The threshold issue of whether the Deloitte memo is work product presents the Textron issue, and the D.C. Circuit thus could directly address whether it agrees with the First Circuit’s view on tax accrual workpapers. The government repeats its winning argument in Textron that work product protection does not attach to tax accrual workpapers or similar documents that are prepared for the business purpose of preparing accurate financial statements. Dow, which has intervened as the real party in interest to oppose the government’s document request aimed at Deloitte, argues that work product protection attaches because of the documents’ content — namely, lawyers’ opinions of the prospects of litigation.
Both parties, however, have advanced arguments for distinguishing Textron that could allow the D.C. Circuit to avoid directly addressing the Textron reasoning. Dow argues that, whatever merit the Textron analysis has in the summons context where the IRS is examining a return and seeking to identify issues, it has no merit in the discovery context where the government has identified the issue and is just looking to enhance its litigation prospects by peeking through a window into the other side’s thought processes. The government, for its part, argues that the work product claim fails at the outset because, in contrast to Textron, the information is contained in a document prepared by accountants.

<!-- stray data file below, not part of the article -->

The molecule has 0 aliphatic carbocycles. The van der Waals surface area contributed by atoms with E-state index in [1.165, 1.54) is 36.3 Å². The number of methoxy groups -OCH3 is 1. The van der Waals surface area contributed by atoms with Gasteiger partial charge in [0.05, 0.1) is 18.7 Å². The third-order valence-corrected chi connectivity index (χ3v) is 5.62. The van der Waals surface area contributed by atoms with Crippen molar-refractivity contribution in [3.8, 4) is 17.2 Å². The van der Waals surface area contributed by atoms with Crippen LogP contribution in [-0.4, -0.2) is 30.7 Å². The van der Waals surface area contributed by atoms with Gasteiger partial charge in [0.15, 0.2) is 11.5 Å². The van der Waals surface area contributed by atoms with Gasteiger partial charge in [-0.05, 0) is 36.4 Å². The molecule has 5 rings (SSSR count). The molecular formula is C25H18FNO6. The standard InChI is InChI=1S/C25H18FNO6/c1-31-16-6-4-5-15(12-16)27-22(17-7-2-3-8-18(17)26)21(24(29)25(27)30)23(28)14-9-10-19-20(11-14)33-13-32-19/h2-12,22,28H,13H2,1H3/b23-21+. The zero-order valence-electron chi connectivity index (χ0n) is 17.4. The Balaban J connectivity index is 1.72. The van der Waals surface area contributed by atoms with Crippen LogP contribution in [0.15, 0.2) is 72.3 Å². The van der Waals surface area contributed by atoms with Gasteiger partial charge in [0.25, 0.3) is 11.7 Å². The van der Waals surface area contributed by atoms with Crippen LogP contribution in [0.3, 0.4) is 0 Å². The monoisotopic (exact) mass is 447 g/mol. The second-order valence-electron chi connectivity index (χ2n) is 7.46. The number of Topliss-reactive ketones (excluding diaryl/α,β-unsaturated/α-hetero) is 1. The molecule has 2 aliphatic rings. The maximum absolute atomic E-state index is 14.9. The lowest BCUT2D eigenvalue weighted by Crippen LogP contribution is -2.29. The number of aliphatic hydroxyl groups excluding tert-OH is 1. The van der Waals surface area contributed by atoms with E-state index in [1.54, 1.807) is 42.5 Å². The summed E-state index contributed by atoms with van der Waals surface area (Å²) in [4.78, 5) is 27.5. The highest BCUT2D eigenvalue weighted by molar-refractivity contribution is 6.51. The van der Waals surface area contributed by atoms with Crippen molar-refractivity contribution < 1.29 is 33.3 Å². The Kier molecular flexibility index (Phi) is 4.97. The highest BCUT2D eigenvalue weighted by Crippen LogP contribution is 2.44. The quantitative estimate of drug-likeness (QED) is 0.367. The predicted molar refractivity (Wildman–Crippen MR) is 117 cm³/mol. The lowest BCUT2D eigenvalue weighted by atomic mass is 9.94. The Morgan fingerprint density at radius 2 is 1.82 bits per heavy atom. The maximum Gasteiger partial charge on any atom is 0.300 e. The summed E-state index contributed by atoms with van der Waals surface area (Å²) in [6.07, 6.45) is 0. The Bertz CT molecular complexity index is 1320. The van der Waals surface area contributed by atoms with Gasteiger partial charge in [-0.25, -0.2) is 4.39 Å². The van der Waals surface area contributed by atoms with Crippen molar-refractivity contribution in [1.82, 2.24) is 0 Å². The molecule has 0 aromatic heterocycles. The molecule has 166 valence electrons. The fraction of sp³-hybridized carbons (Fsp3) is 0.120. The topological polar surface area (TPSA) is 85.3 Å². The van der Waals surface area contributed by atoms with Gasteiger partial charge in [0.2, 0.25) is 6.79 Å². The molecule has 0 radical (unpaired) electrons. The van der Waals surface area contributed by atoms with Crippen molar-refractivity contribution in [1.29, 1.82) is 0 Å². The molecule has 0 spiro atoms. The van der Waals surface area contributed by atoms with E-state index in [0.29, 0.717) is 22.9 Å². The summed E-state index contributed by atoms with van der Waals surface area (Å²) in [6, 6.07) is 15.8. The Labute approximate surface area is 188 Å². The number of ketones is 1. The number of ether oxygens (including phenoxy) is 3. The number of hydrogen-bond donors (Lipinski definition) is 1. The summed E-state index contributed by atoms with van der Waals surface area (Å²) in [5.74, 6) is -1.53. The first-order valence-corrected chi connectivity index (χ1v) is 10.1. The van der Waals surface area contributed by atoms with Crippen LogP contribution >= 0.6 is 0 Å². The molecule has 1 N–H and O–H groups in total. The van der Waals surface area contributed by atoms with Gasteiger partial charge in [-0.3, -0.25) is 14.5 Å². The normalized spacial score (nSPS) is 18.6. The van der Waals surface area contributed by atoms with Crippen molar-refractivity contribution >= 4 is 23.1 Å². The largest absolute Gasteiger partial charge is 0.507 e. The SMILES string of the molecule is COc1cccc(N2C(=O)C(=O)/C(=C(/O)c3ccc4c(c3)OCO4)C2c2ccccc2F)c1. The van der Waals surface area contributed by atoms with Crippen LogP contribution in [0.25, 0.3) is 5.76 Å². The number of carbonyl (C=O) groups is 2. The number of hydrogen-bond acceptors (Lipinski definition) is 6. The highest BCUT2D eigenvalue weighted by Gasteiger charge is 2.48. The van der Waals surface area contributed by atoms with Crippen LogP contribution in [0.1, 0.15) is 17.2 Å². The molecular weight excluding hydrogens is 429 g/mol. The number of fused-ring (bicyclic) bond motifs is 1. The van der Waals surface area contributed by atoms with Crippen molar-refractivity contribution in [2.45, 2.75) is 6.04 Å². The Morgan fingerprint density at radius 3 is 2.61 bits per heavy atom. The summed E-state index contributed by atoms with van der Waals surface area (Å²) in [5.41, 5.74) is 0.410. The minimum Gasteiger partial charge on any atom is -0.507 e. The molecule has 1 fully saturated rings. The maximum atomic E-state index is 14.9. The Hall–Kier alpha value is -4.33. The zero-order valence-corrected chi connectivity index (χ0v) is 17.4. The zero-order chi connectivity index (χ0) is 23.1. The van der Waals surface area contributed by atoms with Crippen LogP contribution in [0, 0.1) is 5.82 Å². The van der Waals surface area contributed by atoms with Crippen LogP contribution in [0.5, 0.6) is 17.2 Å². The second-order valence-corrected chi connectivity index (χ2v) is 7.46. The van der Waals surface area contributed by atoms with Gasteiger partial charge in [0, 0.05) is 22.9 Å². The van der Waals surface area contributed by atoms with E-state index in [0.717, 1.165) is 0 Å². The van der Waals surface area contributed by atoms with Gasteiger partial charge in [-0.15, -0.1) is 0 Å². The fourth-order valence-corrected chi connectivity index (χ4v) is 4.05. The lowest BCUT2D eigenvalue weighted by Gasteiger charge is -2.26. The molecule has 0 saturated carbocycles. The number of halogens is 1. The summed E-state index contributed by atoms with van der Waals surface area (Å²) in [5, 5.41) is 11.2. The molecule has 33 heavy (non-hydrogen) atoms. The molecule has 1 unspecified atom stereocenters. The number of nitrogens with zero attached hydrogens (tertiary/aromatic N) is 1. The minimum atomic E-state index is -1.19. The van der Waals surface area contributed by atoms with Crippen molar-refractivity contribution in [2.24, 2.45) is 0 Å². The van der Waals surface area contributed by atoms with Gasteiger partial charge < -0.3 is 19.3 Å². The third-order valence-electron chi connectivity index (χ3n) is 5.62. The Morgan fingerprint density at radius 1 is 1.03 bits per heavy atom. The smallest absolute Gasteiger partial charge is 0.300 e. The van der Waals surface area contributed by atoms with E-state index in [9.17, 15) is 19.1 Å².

These issues concerning the definition of work product apply only to the Deloitte memo. Because the government does not dispute that the other two documents contain work product, the D.C. Circuit can also be expected to address the important issue of whether work product protection is waived by disclosing the information to a company’s auditor. This issue was decided in favor of Textron in the original First Circuit panel decision, but that decision was vacated and became irrelevant once the en banc court determined that the tax accrual workpapers were not work product in the first place.